So, I left her with one piece of advice: Don’t listen to me, listen to your mother. And then I turned it over to Michelle, and she gave the real speech.

For people who’ve never been to a Jewish wedding or special event, can you explain the role that food plays?

It’s the only religion I know of where during a really important ceremony—the bar/bat mitzvah—they throw candy. They always give the reason as tied to some “sweet” sentiment, but really it’s because it’s been two hours since anyone has had something to eat. So, let’s have some Chuckles!

Of course, immediately after the event, everyone goes to a buffet. And then, after the buffet, there’s another buffet. You never stop eating. I think it’s because, historically, the Jews wandered in the desert for awhile, and everyone was hungry. I’d say they’ve compensated for that by now.

In the chapter on the meaning behind common Jewish names, you write that Alan means “enormous head.” Is that for all Alans or was that inspired by Alan Zweibel?

Alan [Zweibel] does have an enormous head. If you ever saw it in person, you’d realize I’m not exaggerating. Think “Easter Island.”

Actually, Alan and I wrote most of that chapter with the names and what they mean. I don’t know if this one got in the book, but we had the meaning for somebody’s name as “our doorman is an albino.”

What’s the big takeaway from the section of the book on bagels?

There should be the death penalty for whoever came up with the idea of putting cinnamon and raisins in bagels. That’s very wrong. Or blueberries and all that stuff. Stop. That’s a doughnut.

One serious question: We’re living in a time when humorists and comics are walking the razor’s edge between being funny and offensive. Have you found yourself second-guessing your humor at all?

I would say no, for the most part. I was never particularly a shock humorist. But I’ve found over the years, since I started writing a humor column in the 1970s, that there’s nothing you can write intending to be funny that will not offend somebody.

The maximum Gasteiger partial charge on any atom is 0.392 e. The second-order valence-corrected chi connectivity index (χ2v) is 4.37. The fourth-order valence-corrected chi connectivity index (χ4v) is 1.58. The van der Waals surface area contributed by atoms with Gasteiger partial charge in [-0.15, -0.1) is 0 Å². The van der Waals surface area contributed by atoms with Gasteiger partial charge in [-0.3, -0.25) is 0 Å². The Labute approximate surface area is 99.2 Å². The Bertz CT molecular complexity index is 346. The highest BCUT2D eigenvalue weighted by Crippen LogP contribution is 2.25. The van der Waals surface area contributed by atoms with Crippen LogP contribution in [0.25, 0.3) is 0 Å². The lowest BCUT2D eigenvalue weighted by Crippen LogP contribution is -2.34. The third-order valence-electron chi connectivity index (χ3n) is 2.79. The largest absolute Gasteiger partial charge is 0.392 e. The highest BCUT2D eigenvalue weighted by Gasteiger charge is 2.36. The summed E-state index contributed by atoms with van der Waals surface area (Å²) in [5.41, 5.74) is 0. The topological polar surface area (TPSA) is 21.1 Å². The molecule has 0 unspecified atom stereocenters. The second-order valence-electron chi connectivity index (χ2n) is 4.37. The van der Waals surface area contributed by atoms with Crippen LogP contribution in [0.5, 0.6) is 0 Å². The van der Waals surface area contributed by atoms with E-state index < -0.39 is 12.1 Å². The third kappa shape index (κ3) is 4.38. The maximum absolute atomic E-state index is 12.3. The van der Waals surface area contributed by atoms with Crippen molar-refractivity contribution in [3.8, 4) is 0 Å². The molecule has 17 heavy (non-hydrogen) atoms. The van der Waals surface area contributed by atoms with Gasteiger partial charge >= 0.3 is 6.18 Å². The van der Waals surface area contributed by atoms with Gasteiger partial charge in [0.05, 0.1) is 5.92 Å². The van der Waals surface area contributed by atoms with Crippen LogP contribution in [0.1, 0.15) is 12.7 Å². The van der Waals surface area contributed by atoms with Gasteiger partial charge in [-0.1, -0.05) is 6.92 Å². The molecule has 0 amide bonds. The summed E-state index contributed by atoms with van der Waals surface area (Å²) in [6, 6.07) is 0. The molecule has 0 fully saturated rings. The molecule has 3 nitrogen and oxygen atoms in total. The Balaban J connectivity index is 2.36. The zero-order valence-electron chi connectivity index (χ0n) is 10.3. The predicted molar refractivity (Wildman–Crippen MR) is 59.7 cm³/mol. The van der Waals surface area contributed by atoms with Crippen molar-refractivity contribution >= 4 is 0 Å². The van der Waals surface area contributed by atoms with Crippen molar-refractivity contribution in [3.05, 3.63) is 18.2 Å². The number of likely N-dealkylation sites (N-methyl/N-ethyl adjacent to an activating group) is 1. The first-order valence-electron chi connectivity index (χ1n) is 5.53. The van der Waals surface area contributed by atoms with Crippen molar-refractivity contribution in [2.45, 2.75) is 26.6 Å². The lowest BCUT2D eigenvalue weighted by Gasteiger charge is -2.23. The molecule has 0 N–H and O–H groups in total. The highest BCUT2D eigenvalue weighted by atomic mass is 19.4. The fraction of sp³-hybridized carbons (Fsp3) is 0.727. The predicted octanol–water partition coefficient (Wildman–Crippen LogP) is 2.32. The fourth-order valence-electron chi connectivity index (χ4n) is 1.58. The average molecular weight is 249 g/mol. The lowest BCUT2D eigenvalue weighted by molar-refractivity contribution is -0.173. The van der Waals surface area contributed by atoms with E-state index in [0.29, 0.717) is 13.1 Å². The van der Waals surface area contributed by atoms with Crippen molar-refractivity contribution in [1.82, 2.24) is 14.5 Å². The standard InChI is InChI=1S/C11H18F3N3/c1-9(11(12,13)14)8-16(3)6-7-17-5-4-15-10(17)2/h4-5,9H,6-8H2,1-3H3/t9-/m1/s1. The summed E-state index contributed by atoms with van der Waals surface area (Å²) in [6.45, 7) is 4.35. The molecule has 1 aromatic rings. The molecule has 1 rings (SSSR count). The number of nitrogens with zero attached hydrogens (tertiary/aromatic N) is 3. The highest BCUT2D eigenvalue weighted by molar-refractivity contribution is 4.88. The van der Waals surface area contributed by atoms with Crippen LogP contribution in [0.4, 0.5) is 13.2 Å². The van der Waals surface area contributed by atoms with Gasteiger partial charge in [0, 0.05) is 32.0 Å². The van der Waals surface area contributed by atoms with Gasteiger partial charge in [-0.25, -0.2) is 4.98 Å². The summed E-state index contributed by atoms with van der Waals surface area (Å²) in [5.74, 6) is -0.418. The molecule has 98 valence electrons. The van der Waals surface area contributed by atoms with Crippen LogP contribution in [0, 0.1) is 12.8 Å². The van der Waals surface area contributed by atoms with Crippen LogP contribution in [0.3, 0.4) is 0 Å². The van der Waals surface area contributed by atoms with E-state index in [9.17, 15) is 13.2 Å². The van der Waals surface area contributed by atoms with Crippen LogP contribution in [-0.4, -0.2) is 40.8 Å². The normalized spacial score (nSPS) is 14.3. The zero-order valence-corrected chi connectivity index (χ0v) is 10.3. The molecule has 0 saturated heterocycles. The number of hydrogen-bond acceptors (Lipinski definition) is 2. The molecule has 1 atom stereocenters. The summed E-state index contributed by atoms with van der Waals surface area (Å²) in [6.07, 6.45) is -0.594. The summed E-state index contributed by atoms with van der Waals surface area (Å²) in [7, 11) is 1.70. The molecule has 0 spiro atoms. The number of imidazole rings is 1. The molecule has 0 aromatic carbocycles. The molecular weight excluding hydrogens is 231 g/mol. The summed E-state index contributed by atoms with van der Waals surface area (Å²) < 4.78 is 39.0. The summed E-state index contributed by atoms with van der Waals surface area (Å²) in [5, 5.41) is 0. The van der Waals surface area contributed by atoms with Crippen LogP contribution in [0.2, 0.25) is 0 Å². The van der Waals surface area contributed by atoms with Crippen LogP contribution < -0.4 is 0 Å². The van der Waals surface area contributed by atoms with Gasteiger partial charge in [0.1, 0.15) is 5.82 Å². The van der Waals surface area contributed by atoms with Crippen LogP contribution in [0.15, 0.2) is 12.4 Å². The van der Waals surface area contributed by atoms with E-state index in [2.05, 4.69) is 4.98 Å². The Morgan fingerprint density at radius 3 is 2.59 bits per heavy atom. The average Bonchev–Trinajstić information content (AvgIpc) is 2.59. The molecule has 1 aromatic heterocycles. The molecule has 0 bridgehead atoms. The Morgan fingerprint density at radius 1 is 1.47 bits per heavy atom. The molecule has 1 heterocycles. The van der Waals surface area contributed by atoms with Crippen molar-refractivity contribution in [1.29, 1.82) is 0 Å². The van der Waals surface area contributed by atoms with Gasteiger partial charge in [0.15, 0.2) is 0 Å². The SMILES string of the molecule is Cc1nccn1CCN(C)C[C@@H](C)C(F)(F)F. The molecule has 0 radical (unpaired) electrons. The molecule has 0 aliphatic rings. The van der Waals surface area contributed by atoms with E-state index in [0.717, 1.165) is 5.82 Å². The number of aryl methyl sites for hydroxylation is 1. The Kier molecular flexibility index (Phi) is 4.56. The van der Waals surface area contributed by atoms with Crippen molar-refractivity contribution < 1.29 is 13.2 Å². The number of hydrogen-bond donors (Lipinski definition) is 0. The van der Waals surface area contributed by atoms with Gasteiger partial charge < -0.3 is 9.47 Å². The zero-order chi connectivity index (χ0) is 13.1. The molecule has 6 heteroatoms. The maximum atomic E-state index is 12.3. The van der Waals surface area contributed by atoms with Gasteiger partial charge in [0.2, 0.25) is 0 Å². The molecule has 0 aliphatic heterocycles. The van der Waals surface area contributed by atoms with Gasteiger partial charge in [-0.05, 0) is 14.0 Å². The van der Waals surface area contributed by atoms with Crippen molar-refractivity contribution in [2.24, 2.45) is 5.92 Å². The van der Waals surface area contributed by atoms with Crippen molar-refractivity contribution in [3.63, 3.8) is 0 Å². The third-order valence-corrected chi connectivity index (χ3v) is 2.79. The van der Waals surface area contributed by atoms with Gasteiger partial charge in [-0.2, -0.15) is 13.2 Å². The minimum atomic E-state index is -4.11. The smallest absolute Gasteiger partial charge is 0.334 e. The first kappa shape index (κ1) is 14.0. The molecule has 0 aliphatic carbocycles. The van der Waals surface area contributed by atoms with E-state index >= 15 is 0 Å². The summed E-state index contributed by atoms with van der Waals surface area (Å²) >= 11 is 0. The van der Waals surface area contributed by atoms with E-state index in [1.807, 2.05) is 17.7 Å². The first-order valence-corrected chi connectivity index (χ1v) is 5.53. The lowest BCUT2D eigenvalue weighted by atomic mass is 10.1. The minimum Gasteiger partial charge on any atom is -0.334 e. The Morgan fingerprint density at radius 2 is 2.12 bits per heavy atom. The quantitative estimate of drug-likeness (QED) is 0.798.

Most of my mail, when I wrote a weekly column, was nice. But there were always angry, sometimes threatening, messages. It was always people who didn’t get it. Didn’t get that it was meant to be funny. Or just the kind of people who are easily offended. I figured out long ago that if you worry about who’s going to be offended, you’re depriving, if that’s not too arrogant of a word, the people who aren’t offended. Who like what you write.

If you don’t want to be offended, then don’t read it. But don’t tell me that I can’t write it.

Dave BarryDid writing the book bring you and Alan and Adam closer together?

We’ve become close because of touring for the book, and we’ve become really good at delivering each other’s lines—especially Alan’s, because he repeats the same stories every time. The three of us were together in Atlanta, and at one point Adam and I walked off the stage because we knew Alan was going to take 10 minutes delivering the next joke. He does it everywhere we go.

Adam and I did one event where Alan couldn’t make it, and we did all his lines for him. We told the audience, “You’re not missing anything. Here’s what Alan would say here: He was in the Catskills writing jokes for $7. Do you want to hear a $7 joke? OK. Postal service just came out with a stamp commemorating prostitution. It’s 10 cents. If you want to lick it, it’s a quarter.”

Alan has a whole thing, culminating in his reading of the Roger Ebert review of his movie, North, which got a very bad review. Alan always pretends to pull it out of his wallet and read it. That’s when we left the stage in Atlanta. We’re just not listening to the Roger Ebert review again.

Are we ruining anything with this conversation for the people attending the Alper JCC event?

My specific message to the people at the Alper JCC: As soon as Alan attempts to read his Roger Ebert review of North, get up and yell at him. If the audience doesn’t rise up, we can never stop him.


Latkes & Vodkas

When: Dec. 12, 7:30 p.m.

Where: Alper JCC in Miami (11155 SW 112th Ave.)

What: As part of the ongoing 39th annual Alper JCC Jewish Book Festival, which has author events scheduled through March 2020, the comedic minds behind A Field Guide to the Jewish People will take the stage. Expect authors Dave Barry, Adam Mansbach and Alan Zweibel to take a not-so-serious look at Jewish traditions—and take a few shots at each other—during what promises to be a laugh-out-loud affair.

Contact/tickets: 305.271.9000, ext. 268; alperjcc.org (click on Book Festival, under Arts & Culture link)


Photos by Eduardo Schneider

Shot on location at Glass & Vine in Coconut Grove